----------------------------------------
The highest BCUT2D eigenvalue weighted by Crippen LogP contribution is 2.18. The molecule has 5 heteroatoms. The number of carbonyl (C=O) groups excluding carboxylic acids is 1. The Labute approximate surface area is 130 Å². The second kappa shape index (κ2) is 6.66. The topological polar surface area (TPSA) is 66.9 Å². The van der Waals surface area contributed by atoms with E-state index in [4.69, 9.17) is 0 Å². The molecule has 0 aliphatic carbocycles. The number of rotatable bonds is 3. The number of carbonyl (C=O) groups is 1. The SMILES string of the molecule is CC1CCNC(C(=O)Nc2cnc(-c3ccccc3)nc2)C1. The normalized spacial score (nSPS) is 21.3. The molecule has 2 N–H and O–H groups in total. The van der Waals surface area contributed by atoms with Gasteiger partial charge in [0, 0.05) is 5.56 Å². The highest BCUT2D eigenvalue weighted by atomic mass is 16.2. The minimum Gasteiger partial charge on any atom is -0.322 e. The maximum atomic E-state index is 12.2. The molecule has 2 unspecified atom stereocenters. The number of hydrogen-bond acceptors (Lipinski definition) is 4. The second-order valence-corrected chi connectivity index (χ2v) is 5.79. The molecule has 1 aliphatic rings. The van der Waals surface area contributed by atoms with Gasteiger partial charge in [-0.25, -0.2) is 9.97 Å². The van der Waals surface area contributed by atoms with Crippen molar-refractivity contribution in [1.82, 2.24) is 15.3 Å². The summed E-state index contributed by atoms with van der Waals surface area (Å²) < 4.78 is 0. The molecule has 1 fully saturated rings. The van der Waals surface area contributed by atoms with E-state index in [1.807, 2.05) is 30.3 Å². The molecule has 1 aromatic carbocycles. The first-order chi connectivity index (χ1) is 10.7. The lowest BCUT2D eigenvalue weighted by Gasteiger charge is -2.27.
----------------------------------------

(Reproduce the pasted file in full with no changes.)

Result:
The highest BCUT2D eigenvalue weighted by Crippen LogP contribution is 2.18. The molecule has 5 heteroatoms. The number of carbonyl (C=O) groups excluding carboxylic acids is 1. The Labute approximate surface area is 130 Å². The second kappa shape index (κ2) is 6.66. The topological polar surface area (TPSA) is 66.9 Å². The van der Waals surface area contributed by atoms with E-state index in [4.69, 9.17) is 0 Å². The molecule has 0 aliphatic carbocycles. The number of rotatable bonds is 3. The number of carbonyl (C=O) groups is 1. The SMILES string of the molecule is CC1CCNC(C(=O)Nc2cnc(-c3ccccc3)nc2)C1. The normalized spacial score (nSPS) is 21.3. The molecule has 2 N–H and O–H groups in total. The van der Waals surface area contributed by atoms with Gasteiger partial charge in [0, 0.05) is 5.56 Å². The highest BCUT2D eigenvalue weighted by atomic mass is 16.2. The minimum Gasteiger partial charge on any atom is -0.322 e. The maximum atomic E-state index is 12.2. The molecule has 2 unspecified atom stereocenters. The number of hydrogen-bond acceptors (Lipinski definition) is 4. The second-order valence-corrected chi connectivity index (χ2v) is 5.79. The molecule has 1 aliphatic rings. The van der Waals surface area contributed by atoms with Gasteiger partial charge in [-0.25, -0.2) is 9.97 Å². The van der Waals surface area contributed by atoms with Crippen molar-refractivity contribution in [1.82, 2.24) is 15.3 Å². The summed E-state index contributed by atoms with van der Waals surface area (Å²) < 4.78 is 0. The molecule has 1 fully saturated rings. The van der Waals surface area contributed by atoms with E-state index in [1.807, 2.05) is 30.3 Å². The molecule has 1 aromatic carbocycles. The first-order chi connectivity index (χ1) is 10.7. The lowest BCUT2D eigenvalue weighted by Gasteiger charge is -2.27.